Mission: Vuitton. A Very Specific Summer Shopping Spree in Paris

I didn’t get to spend much time in Paris this time around, just half a day on my way from Madrid to Sable, a false terrorist alarm (a middle eastern looking boy had bounced his toy ball into spaces he hadn’t meant to) keeping me trapped for half an hour at Charles De Gaulle, leaving me with exactly 50 minutes to navigate the whole metro and catch the last high-speed train of the night (was in the station with barely 8 minutes to spare, and in my seat literally 3 minutes before it sped off). I’d never been so happy to catch a train in my life. By dusk I was safe in Sable, ready to de-stress. But that story’s for another post.

is that LV in the distance?

I then got to spend a whole summers’ day in the city on my way back up from Sable to Brussels. What a difference the weather makes! Although I was lugging my trolley all along the Champs and La Defense, I felt tons lighter than I did the last winter, maybe because I was wearing 60% less clothing and there seemed to be 60% less tourists on the streets. I was so glad to be back but so sad that my return visit was so fleeting.

the mothership!

Nostalgia aside, I had a mission to accomplish. My old, dear friend Kathy’s beloved Louis Vuitton handbag had been stolen in the operating room as she was performing a C section just a couple of weeks ago. My trip’s timing was fortuitous. I had now been tasked to acquire for her a replacement LV Damier Papillon straight from the source itself: the LV flagship store along the Champs Elysees.

this photo was taken in the LV store before i knew better

So briefed by my Parisian friends Marie and Anne, and my cousin Jamie (who used to work for LV) as to how to deal with the legendarily snooty LV staff, I breezed into the store’s doors with Kathy’s euros burning a hole in my pocket and dragging my not-quite-as-expensive-as-LV luggage behind me. As Marie had briefed me, the millisecond you walk in somebody (in my case, a big tall swarthy bald guy with a radio plugged into his ear) asks you whether you’re going to buy something. The magic word of course is “yes” and that makes all the difference. The 2nd question that Marie didn’t foresee was that I was also asked (probably due to all the travel gear, airline stickers and all, I was schlepping with me) and I quote: “From where did you fly in from?” A little bit flustered by this not being in the script, I quite honestly but literally replied “From Madrid.” And thanks to that faux pas, that’s when I discovered the fun in luxury shopping.

the last photo I snapped before big bald swarthy guy waved his finger in my lens “no no no photos!”

Moments later, I had been assigned my very own personal LV shopping assistant – Angelo from Madrid! Cute and curly-haired like a cherub, but probably twice as slick, Angelo seemed a teensy bit disappointed that I obviously wasn’t really from FROM Madrid, if maybe not by how I looked, then definitely through my not-very-native Spanish accent. But he seemed legitimately happy to be able to serve someone in Spanish and as we waited for them to bring down the last and only Damier Papilion in stock (lucky girl that Kathy!), a process which took some special authorization from on high before I could get my grubby hands on it (being the last unclaimed Damier Papilion in Paris and all), Angelo kept me amused and refreshed with conversation and Perrier. I’m not one to care much for  expensive handbags but I gotta admit that the way they pamper you, it really helps make you feel a lot better about forking over that much dough for one. Or maybe I just lucked out with Angelo. It was positively surreal though being in Paris and still shopping in Spanish.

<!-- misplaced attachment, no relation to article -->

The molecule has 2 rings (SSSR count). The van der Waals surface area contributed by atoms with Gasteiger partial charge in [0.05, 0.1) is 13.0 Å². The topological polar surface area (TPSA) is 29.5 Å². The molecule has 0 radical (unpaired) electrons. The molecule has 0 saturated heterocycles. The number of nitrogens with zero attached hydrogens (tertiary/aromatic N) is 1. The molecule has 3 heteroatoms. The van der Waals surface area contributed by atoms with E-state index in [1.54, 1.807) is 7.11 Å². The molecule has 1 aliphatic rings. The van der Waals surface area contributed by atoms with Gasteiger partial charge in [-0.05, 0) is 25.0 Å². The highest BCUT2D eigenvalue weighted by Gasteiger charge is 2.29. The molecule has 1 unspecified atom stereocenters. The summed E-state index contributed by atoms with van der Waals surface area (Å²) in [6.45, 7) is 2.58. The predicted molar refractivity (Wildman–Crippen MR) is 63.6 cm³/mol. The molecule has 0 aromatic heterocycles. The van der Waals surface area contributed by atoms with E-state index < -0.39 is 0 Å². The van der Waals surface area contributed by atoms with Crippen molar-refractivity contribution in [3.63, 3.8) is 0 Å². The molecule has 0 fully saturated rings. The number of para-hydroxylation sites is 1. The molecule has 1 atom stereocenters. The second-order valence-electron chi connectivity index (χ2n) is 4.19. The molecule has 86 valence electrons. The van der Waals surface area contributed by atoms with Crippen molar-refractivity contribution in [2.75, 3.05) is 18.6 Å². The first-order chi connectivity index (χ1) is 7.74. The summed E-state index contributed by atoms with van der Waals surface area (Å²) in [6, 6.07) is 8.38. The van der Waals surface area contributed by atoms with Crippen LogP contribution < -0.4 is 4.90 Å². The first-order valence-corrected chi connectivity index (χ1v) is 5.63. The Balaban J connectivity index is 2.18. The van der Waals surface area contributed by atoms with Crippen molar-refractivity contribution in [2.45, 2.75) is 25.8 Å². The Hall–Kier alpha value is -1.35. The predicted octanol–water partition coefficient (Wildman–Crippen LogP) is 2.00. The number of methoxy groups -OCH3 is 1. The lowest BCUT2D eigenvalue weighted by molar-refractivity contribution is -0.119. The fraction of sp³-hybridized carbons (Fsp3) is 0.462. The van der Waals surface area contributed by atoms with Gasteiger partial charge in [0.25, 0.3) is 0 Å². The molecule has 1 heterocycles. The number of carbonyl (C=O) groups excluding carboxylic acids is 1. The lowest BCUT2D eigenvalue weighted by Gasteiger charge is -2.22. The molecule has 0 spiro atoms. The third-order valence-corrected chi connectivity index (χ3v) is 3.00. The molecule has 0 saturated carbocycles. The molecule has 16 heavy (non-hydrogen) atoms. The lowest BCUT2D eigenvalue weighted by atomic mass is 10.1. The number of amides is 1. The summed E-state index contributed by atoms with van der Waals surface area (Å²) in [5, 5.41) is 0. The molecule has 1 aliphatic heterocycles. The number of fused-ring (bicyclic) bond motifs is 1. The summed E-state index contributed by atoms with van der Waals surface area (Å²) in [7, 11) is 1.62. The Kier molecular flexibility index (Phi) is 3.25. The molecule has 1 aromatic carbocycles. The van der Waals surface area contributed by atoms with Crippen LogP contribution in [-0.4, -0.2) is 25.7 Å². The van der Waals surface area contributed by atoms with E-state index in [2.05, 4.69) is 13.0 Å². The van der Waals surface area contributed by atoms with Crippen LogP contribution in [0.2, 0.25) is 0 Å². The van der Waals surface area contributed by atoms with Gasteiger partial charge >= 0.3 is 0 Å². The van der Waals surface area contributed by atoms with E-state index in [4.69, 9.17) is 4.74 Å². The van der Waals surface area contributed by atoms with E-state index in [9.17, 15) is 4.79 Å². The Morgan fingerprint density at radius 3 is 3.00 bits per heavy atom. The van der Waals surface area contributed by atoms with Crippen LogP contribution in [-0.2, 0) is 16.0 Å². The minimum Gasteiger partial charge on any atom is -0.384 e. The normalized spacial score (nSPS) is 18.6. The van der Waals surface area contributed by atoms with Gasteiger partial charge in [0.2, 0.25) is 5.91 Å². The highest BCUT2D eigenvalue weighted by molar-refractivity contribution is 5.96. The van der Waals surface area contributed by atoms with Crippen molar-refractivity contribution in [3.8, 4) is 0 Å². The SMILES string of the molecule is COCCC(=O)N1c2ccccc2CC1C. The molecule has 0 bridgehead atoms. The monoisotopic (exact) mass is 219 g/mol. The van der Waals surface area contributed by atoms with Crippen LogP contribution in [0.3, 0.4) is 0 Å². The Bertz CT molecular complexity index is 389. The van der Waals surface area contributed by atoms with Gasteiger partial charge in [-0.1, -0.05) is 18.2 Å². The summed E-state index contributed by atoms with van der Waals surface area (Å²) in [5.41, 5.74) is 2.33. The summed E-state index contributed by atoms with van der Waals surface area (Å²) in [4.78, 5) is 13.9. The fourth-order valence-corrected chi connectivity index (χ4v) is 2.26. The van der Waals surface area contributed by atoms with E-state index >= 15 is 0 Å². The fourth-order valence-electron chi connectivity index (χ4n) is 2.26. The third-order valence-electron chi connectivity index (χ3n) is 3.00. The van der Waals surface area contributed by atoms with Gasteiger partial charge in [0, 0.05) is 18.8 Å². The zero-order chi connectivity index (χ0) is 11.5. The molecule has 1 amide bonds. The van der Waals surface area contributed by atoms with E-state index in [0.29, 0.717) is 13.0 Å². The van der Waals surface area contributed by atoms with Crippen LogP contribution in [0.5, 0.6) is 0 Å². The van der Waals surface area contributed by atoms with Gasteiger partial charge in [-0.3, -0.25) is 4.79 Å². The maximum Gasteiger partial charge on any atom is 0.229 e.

ala bryanboy – the moneyshot. yes, it’s real, didn’t just fall out from the back of a truck!

After a quick stroll up to the Arc De Triomphe and as much summer sightseeing I could squeeze into 15 minutes, I headed off to La Defense, the modern side of Paris which I didn’t get to explore much before (and because of renovation work on that particular Metro line, I got a free ride that day! Yipee!). Continuing what has now become almost like a tradition for us when in Paris, I met up for lunch with Jussi and Anne, who just happened to be celebrating her birthday that day. This I couldn’t miss as part of my 2nd Parisian Mission: to deliver Jussi’s birthday present of Team Manila T-shirts (“smuggled” in my baggage) to Anne. I’d just spent the last 3 days staying with vegetarian friends in the French countryside so the skyscrapers around and the big beefy burgers we ate really made me feel more like the carnivorous city-boy that I usually am again.